Electron microscopy
Synchrotron X-ray Diffraction
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Synchrotron X-ray Diffraction technique provides high intensity and high resolution, and thus inproves the quality of structure determination. However, there is only one-dimensional (1D) intensity information in powder X-ray diffraction pattern and it is not a good technique to determine the three-dimensional (3D) unit cell dimensions especially if a few weak peaks from an unknown impurity phase are present.

Table 4413 lists the comparison between conventional X-ray diffraction and synchrotron X-ray Diffraction.

Table 4413. Comparison between conventional and synchrotron X-ray Diffraction.

  Conventional X-ray diffraction Synchrotron X-ray Diffraction
Intensity Limited intensity High intensity
Wavelength Limited minimum wavelength, thus more absorption by the sample (maximum sample size is limited) Smaller, thus minimize absorption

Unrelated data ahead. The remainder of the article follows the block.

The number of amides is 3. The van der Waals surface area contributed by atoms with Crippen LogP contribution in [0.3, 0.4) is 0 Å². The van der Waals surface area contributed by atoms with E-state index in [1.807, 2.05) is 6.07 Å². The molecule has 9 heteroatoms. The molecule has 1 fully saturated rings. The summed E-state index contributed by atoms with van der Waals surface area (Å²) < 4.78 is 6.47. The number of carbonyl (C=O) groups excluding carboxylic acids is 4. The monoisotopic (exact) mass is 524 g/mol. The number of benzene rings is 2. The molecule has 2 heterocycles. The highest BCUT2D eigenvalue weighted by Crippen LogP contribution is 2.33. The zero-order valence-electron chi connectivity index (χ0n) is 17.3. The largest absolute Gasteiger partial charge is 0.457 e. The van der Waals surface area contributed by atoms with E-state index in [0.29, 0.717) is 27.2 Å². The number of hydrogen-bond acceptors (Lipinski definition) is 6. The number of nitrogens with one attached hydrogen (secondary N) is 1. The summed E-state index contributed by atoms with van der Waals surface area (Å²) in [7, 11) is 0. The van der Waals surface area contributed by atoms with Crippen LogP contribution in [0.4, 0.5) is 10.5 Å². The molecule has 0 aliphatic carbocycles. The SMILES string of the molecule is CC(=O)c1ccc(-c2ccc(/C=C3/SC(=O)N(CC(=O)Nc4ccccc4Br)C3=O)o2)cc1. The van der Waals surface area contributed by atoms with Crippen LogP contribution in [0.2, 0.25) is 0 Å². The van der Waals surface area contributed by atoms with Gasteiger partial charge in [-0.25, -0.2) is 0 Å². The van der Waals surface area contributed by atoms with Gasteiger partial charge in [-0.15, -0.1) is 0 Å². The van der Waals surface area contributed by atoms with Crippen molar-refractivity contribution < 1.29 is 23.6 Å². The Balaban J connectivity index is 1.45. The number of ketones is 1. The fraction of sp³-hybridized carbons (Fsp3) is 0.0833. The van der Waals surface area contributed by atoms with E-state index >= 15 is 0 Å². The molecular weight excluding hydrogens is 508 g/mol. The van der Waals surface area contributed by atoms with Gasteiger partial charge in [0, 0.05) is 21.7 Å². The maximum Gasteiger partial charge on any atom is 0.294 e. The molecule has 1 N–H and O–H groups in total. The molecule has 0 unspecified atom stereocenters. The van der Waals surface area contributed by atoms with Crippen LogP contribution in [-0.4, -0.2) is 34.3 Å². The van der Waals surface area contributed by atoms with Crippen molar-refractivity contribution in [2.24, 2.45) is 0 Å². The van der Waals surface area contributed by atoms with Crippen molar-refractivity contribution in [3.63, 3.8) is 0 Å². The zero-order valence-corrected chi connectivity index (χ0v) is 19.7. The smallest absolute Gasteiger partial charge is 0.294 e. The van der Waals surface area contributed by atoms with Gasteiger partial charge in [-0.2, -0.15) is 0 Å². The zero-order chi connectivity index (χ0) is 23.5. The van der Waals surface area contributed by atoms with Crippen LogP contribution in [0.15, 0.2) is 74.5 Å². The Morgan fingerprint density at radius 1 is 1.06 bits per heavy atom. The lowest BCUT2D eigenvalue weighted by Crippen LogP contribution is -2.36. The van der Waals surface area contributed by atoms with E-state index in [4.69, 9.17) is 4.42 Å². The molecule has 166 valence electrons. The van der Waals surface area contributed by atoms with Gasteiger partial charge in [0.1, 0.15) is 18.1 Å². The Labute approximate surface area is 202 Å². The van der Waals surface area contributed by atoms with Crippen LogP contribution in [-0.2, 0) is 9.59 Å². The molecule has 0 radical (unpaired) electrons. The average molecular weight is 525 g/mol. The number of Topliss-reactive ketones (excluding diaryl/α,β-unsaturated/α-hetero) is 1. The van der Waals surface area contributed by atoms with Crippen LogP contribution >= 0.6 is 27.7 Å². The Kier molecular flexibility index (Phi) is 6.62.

Samples Need large samples due to limited intensity Can be small samples due to high intensity
Data acquisition Low speed due to limited intensity High speed due to high intensity, thus good for fast in situ processes and unstable compounds
Signal-to-noise Can be low High, thus good for weak features (e.g. impurities, satellite reflections, diffuse scattering)
Resolution Low High, thus good for complex structures with big unit cells, fine peak splitting (phase transitions, decomposition), and peak shapes defined by sample properties (strain, particle size)